AMD Unveils Details of First AMD-Based Server SoCs

 
 
By Jeffrey Burt  |  Posted 2013-06-18 Email Print this article Print
 
 
 
 
 
 
 

“Seattle” will offer up to 16 ARM Cortex-A57 cores and significant improvements in performance and energy efficiency, AMD officials say.

Advanced Micro Devices officials are laying out a server chip road map that includes the company's first ARM-based processor named "Seattle" that will begin appearing in the second half of 2014.

Seattle is part of a larger effort by AMD to build Opteron server processors that meet the demands for greater system performance and energy efficiency from organizations that are building cloud environments and dealing with such trends as big data and mobility.

AMD officials on June 18 unveiled upcoming x86-based server chips—dubbed "Berlin" and "Warsaw"—that will aim for greater rack density and the two- and four-socket server sets, respectively. But it's Seattle that will get a lot of the attention.

ARM designs chips and then licenses those designs to a wide range of vendors, from Samsung and Qualcomm to Nvidia and Texas Instruments. ARM-designed systems-on-a-chip (SoCs) dominate the mobile device space, including smartphones and tablets, but officials now believe their low-power designs could fit well in some hyperscale servers that demand greater energy efficiency.

AMD officials last year said the company would begin manufacturing ARM-based server SoCs starting in 2014, part of the company's ambidextrous strategy of offering customers chips based on whatever architecture they demand. In a recent interview with eWEEK, Andrew Feldman, corporate vice president and general manager of AMD's Server Business Unit, said that ARM will begin seeing tremendous traction in the server space, holding as much as 20 percent of the server chip space by 2016.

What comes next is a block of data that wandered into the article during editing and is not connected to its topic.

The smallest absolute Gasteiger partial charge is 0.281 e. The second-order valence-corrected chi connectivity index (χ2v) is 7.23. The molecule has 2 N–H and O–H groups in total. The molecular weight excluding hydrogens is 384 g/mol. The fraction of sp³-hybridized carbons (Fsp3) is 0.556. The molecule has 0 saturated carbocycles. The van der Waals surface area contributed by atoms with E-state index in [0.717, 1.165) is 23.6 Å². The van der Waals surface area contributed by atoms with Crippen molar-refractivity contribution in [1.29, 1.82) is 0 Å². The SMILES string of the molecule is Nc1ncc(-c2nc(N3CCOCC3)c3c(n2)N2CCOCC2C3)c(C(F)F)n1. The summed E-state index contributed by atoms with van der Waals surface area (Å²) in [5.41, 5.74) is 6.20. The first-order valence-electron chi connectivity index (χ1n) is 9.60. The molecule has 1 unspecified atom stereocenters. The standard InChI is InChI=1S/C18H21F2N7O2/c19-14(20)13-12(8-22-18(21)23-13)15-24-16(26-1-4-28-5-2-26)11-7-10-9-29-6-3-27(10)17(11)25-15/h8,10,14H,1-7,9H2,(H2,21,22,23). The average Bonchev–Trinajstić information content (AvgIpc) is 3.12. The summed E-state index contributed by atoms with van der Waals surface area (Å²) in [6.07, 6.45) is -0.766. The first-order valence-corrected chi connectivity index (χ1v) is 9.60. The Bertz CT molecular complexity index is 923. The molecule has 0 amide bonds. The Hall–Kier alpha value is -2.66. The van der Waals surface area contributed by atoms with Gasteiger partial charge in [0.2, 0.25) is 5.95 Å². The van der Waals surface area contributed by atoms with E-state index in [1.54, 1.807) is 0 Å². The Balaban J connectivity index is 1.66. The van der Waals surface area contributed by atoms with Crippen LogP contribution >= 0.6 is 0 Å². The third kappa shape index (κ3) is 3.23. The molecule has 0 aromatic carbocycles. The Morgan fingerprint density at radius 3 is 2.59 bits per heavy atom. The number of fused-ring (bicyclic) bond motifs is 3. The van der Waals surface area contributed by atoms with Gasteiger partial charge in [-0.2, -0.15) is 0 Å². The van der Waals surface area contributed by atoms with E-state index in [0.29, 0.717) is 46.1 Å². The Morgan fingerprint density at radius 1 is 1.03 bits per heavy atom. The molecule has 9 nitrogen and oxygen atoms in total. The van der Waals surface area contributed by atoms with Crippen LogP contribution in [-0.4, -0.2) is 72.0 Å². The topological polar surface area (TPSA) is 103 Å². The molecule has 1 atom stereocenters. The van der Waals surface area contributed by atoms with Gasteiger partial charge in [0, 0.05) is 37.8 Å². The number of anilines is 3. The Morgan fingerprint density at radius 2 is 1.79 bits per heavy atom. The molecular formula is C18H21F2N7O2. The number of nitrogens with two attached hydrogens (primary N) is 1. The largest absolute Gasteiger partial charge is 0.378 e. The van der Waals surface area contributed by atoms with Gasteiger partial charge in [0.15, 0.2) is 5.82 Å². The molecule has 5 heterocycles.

And AMD will be the dominant supplier of ARM-based server SoCs, Feldman said. There already are chip makers—Calxeda, Marvell Technologies and Applied Micro—that offer ARM server chips. However, those vendors don't have AMD's history of making processors, the massive amounts of IP to draw on, or the strong relationships with OEMs and original design manufacturers, Feldman said. They also don't have the experience or resources to churn out upgraded chips every 12 to 18 months.

"The CPU business is no place for small companies," Feldman said. "It's just too expensive."

ARM-based server chips will begin to see true momentum after ARM releases its upcoming ARMv8 designs, which will include such key server features as 64-bit capabilities and greater virtualization support, he said. AMD will begin with Seattle, an SoC that company officials said will offer two to four times the performance of AMD's new x86-based Opteron-X chips.

Seattle initially will come in eight-core versions, and then 16 cores, with up to 64GB of DRAM support. The highly energy-efficient chips will be based on ARM's Cortex-A57 cores that will hit speeds of 2GHz or more, and will include integrated 10 Gigabit Ethernet. They also will feature AMD's Freedom Fabric—acquired last year when the company bought microserver maker SeaMicro—integrated on the SoCs.



 
 
 
 
 
 
 
 
 
 
 
 
 

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